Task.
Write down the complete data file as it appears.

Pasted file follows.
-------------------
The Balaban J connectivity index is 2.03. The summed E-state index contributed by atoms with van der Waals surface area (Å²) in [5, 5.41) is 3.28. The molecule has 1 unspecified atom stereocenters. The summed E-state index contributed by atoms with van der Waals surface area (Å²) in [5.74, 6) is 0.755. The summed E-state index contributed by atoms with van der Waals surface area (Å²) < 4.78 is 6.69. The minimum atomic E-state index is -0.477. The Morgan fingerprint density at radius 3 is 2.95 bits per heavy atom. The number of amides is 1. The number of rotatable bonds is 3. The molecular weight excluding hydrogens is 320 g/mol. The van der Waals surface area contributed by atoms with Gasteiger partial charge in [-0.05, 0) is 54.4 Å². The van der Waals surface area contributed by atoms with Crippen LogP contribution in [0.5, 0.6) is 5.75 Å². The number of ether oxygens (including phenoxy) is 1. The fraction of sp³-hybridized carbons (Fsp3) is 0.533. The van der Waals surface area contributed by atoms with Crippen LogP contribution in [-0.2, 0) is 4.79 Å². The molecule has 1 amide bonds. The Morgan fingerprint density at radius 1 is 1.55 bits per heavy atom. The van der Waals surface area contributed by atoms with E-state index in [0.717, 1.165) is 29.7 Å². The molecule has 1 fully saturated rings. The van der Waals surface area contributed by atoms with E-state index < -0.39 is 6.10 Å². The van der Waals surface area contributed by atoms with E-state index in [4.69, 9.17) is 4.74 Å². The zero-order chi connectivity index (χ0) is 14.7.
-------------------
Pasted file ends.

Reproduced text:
The Balaban J connectivity index is 2.03. The summed E-state index contributed by atoms with van der Waals surface area (Å²) in [5, 5.41) is 3.28. The molecule has 1 unspecified atom stereocenters. The summed E-state index contributed by atoms with van der Waals surface area (Å²) in [5.74, 6) is 0.755. The summed E-state index contributed by atoms with van der Waals surface area (Å²) < 4.78 is 6.69. The minimum atomic E-state index is -0.477. The Morgan fingerprint density at radius 3 is 2.95 bits per heavy atom. The number of amides is 1. The number of rotatable bonds is 3. The molecular weight excluding hydrogens is 320 g/mol. The van der Waals surface area contributed by atoms with Gasteiger partial charge in [-0.05, 0) is 54.4 Å². The van der Waals surface area contributed by atoms with Crippen LogP contribution in [0.5, 0.6) is 5.75 Å². The number of ether oxygens (including phenoxy) is 1. The fraction of sp³-hybridized carbons (Fsp3) is 0.533. The van der Waals surface area contributed by atoms with Crippen LogP contribution in [-0.2, 0) is 4.79 Å². The molecule has 1 amide bonds. The Morgan fingerprint density at radius 1 is 1.55 bits per heavy atom. The van der Waals surface area contributed by atoms with E-state index in [0.717, 1.165) is 29.7 Å². The molecule has 1 fully saturated rings. The van der Waals surface area contributed by atoms with E-state index < -0.39 is 6.10 Å². The van der Waals surface area contributed by atoms with E-state index in [4.69, 9.17) is 4.74 Å². The zero-order chi connectivity index (χ0) is 14.7.